My great grandmother Llewellyn, her brother George, and an unknown friend

So when I’m asked what my most interesting find is, I say “All of them”. I find William H Moore’s immigration interesting. I find the vast numbers of Mays ancestors interesting. I come from a world of living in the same place for all my life, so I find the Redford family’s migration to Los Angeles, CA interesting. I find the farmers just as interesting as the plumbers. The plumbers are just as interesting as the tailors. The tailors are just as interesting as the people who ended up signing their WWI Draft Card from the county jail.

The fascination isn’t in the notoriety or out of the ordinary for me. It’s the family unit and how it survives over time. I know because of my relatives that rough patches iron out. You lose your loved ones, but you can in fact carry on and survive. I know that those friends I made during school and am still friends with are as much a part of my family history as my cousin Patty is. They all make up my story.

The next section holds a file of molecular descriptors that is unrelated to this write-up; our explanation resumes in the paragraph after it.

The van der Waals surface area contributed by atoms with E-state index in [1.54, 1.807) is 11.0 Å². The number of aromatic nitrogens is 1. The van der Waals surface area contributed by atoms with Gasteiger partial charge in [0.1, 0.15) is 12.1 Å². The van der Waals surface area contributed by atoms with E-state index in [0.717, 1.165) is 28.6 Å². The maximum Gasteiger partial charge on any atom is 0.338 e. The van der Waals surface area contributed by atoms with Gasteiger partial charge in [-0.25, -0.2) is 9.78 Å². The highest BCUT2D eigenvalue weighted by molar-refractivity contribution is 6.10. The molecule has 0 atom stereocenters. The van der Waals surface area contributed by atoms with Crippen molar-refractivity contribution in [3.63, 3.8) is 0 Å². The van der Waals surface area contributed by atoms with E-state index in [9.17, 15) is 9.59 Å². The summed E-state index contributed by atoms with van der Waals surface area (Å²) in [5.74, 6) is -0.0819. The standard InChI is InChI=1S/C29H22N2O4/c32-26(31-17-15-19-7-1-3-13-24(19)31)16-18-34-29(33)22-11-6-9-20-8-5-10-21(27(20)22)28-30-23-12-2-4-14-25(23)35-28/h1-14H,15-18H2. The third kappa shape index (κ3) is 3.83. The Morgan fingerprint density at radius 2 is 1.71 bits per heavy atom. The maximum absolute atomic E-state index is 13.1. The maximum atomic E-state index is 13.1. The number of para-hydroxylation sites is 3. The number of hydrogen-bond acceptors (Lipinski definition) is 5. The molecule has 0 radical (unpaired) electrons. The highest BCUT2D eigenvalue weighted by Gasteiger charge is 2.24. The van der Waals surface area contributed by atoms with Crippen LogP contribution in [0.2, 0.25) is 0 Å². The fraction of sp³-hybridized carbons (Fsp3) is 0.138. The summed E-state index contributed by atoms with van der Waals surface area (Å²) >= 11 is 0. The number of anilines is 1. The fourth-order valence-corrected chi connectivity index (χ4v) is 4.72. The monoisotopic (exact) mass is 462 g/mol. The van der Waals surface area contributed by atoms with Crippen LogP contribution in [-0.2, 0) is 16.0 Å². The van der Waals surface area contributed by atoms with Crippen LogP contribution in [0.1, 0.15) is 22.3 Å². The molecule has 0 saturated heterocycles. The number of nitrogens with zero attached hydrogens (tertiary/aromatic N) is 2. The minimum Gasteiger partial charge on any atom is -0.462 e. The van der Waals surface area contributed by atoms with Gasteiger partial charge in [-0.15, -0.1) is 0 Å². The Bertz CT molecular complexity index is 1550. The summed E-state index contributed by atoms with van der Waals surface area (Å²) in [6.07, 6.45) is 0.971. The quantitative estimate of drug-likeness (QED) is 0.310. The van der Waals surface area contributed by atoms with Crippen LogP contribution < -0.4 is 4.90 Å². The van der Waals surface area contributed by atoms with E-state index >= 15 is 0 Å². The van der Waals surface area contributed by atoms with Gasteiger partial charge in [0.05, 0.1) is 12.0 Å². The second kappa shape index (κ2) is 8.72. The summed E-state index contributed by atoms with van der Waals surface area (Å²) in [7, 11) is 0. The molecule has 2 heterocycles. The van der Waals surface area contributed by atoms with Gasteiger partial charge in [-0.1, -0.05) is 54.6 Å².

The facts about my ancestors may not be Hollywood worthy and they may not have done super extraordinary things that made them rich or famous. What they did do was give me inspiration to do what I love and keep living my life for today and not yesterday. Yesterday is already written. It’s my decision on how to write today and tomorrow. I only hope that I’m half as much inspiration to my descendants as my ancestors are to me.

A Family Tradition